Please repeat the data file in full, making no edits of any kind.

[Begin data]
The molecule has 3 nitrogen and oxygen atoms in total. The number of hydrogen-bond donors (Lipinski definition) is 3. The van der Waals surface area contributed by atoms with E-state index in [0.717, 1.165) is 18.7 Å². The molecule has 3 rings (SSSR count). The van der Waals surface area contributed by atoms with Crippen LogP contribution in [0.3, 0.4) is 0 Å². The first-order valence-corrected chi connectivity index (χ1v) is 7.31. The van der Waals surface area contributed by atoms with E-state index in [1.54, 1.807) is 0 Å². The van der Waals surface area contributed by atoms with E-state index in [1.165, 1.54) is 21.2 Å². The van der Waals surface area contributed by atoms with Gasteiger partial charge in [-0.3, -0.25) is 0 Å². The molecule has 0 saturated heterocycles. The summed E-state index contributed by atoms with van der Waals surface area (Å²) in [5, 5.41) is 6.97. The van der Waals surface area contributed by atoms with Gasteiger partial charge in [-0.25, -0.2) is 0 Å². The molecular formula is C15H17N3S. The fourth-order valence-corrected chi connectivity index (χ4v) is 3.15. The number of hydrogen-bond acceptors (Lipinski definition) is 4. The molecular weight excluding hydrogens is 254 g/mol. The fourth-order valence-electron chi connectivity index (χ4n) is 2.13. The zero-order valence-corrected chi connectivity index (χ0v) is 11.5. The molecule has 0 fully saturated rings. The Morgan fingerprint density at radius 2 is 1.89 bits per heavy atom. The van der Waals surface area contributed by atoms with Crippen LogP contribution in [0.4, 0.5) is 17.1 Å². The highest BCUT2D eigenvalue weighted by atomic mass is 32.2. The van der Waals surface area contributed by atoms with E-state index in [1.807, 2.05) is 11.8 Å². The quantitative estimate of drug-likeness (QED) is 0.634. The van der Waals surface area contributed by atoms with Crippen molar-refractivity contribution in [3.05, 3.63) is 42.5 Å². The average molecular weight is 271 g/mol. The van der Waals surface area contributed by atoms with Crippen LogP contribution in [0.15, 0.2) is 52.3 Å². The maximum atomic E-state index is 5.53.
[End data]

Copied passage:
The molecule has 3 nitrogen and oxygen atoms in total. The number of hydrogen-bond donors (Lipinski definition) is 3. The van der Waals surface area contributed by atoms with E-state index in [0.717, 1.165) is 18.7 Å². The molecule has 3 rings (SSSR count). The van der Waals surface area contributed by atoms with Crippen LogP contribution in [0.3, 0.4) is 0 Å². The first-order valence-corrected chi connectivity index (χ1v) is 7.31. The van der Waals surface area contributed by atoms with E-state index in [1.54, 1.807) is 0 Å². The van der Waals surface area contributed by atoms with E-state index in [1.165, 1.54) is 21.2 Å². The van der Waals surface area contributed by atoms with Gasteiger partial charge in [-0.3, -0.25) is 0 Å². The molecule has 0 saturated heterocycles. The summed E-state index contributed by atoms with van der Waals surface area (Å²) in [5, 5.41) is 6.97. The van der Waals surface area contributed by atoms with Gasteiger partial charge in [-0.25, -0.2) is 0 Å². The molecular formula is C15H17N3S. The fourth-order valence-corrected chi connectivity index (χ4v) is 3.15. The number of hydrogen-bond acceptors (Lipinski definition) is 4. The molecular weight excluding hydrogens is 254 g/mol. The fourth-order valence-electron chi connectivity index (χ4n) is 2.13. The zero-order valence-corrected chi connectivity index (χ0v) is 11.5. The molecule has 0 fully saturated rings. The Morgan fingerprint density at radius 2 is 1.89 bits per heavy atom. The van der Waals surface area contributed by atoms with Crippen LogP contribution in [0.4, 0.5) is 17.1 Å². The highest BCUT2D eigenvalue weighted by atomic mass is 32.2. The van der Waals surface area contributed by atoms with E-state index in [1.807, 2.05) is 11.8 Å². The quantitative estimate of drug-likeness (QED) is 0.634. The van der Waals surface area contributed by atoms with Crippen molar-refractivity contribution in [3.05, 3.63) is 42.5 Å². The average molecular weight is 271 g/mol. The van der Waals surface area contributed by atoms with Crippen LogP contribution in [0.15, 0.2) is 52.3 Å². The maximum atomic E-state index is 5.53.